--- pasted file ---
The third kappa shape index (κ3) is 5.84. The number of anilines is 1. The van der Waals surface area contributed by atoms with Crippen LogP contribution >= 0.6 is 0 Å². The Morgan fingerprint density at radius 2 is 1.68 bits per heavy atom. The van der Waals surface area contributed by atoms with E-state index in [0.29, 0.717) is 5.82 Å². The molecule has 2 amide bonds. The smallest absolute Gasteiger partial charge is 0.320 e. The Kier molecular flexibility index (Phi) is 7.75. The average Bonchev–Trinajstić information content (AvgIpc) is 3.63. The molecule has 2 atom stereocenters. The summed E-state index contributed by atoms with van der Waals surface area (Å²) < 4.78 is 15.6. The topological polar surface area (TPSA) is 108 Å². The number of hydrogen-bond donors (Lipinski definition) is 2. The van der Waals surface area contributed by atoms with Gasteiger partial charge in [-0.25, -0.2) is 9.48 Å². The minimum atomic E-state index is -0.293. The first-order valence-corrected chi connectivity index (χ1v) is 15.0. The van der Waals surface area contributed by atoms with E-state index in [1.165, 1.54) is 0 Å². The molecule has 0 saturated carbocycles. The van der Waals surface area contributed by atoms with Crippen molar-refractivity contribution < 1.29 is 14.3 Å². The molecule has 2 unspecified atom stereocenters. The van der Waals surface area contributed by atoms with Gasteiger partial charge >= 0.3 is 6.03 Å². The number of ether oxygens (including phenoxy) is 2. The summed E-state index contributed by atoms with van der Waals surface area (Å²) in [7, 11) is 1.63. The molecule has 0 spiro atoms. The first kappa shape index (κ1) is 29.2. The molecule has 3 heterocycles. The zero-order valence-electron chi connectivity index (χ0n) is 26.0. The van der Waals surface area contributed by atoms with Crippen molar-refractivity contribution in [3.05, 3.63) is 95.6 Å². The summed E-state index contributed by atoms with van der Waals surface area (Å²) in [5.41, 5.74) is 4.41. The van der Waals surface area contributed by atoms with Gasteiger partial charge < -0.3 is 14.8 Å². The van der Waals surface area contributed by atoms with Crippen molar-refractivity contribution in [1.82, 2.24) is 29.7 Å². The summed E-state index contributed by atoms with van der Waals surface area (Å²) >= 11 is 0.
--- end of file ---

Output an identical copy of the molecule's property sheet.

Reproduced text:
The third kappa shape index (κ3) is 5.84. The number of anilines is 1. The van der Waals surface area contributed by atoms with Crippen LogP contribution >= 0.6 is 0 Å². The Morgan fingerprint density at radius 2 is 1.68 bits per heavy atom. The van der Waals surface area contributed by atoms with E-state index in [0.29, 0.717) is 5.82 Å². The molecule has 2 amide bonds. The smallest absolute Gasteiger partial charge is 0.320 e. The Kier molecular flexibility index (Phi) is 7.75. The average Bonchev–Trinajstić information content (AvgIpc) is 3.63. The molecule has 2 atom stereocenters. The summed E-state index contributed by atoms with van der Waals surface area (Å²) < 4.78 is 15.6. The topological polar surface area (TPSA) is 108 Å². The number of hydrogen-bond donors (Lipinski definition) is 2. The van der Waals surface area contributed by atoms with Gasteiger partial charge in [-0.25, -0.2) is 9.48 Å². The minimum atomic E-state index is -0.293. The first-order valence-corrected chi connectivity index (χ1v) is 15.0. The van der Waals surface area contributed by atoms with E-state index in [1.165, 1.54) is 0 Å². The molecule has 0 saturated carbocycles. The van der Waals surface area contributed by atoms with Crippen molar-refractivity contribution < 1.29 is 14.3 Å². The molecule has 2 unspecified atom stereocenters. The van der Waals surface area contributed by atoms with Gasteiger partial charge >= 0.3 is 6.03 Å². The number of ether oxygens (including phenoxy) is 2. The summed E-state index contributed by atoms with van der Waals surface area (Å²) in [7, 11) is 1.63. The molecule has 0 spiro atoms. The first kappa shape index (κ1) is 29.2. The molecule has 3 heterocycles. The zero-order valence-electron chi connectivity index (χ0n) is 26.0. The van der Waals surface area contributed by atoms with Crippen molar-refractivity contribution in [3.05, 3.63) is 95.6 Å². The summed E-state index contributed by atoms with van der Waals surface area (Å²) in [5.41, 5.74) is 4.41. The van der Waals surface area contributed by atoms with Gasteiger partial charge < -0.3 is 14.8 Å². The van der Waals surface area contributed by atoms with Crippen molar-refractivity contribution in [1.82, 2.24) is 29.7 Å². The summed E-state index contributed by atoms with van der Waals surface area (Å²) >= 11 is 0.